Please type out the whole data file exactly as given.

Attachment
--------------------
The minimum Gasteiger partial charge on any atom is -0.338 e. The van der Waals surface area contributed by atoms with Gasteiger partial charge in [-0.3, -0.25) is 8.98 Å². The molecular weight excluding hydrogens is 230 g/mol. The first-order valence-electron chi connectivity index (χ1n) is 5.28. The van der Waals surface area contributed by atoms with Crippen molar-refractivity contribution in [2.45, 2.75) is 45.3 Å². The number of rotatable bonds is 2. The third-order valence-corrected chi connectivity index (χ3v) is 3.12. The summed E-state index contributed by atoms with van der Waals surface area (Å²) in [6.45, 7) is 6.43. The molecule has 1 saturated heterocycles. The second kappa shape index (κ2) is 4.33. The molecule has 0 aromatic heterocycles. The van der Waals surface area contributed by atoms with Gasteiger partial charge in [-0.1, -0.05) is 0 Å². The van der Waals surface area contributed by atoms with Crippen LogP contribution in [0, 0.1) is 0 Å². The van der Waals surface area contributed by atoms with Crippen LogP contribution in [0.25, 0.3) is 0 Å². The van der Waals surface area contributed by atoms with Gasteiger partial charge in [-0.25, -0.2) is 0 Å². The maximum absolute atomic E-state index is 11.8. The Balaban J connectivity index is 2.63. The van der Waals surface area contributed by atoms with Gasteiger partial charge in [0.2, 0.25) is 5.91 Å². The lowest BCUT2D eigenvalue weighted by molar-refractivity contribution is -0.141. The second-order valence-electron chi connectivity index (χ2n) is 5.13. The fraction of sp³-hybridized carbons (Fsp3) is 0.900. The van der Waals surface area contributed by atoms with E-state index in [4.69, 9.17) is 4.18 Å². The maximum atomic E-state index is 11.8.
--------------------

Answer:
The minimum Gasteiger partial charge on any atom is -0.338 e. The van der Waals surface area contributed by atoms with Gasteiger partial charge in [-0.3, -0.25) is 8.98 Å². The molecular weight excluding hydrogens is 230 g/mol. The first-order valence-electron chi connectivity index (χ1n) is 5.28. The van der Waals surface area contributed by atoms with Crippen molar-refractivity contribution in [2.45, 2.75) is 45.3 Å². The number of rotatable bonds is 2. The third-order valence-corrected chi connectivity index (χ3v) is 3.12. The summed E-state index contributed by atoms with van der Waals surface area (Å²) in [6.45, 7) is 6.43. The molecule has 1 saturated heterocycles. The second kappa shape index (κ2) is 4.33. The molecule has 0 aromatic heterocycles. The van der Waals surface area contributed by atoms with Gasteiger partial charge in [-0.1, -0.05) is 0 Å². The van der Waals surface area contributed by atoms with Crippen LogP contribution in [0, 0.1) is 0 Å². The van der Waals surface area contributed by atoms with Crippen LogP contribution in [0.25, 0.3) is 0 Å². The van der Waals surface area contributed by atoms with Gasteiger partial charge in [-0.25, -0.2) is 0 Å². The maximum absolute atomic E-state index is 11.8. The Balaban J connectivity index is 2.63. The van der Waals surface area contributed by atoms with Gasteiger partial charge in [0.2, 0.25) is 5.91 Å². The lowest BCUT2D eigenvalue weighted by molar-refractivity contribution is -0.141. The second-order valence-electron chi connectivity index (χ2n) is 5.13. The fraction of sp³-hybridized carbons (Fsp3) is 0.900. The van der Waals surface area contributed by atoms with E-state index in [4.69, 9.17) is 4.18 Å². The maximum atomic E-state index is 11.8.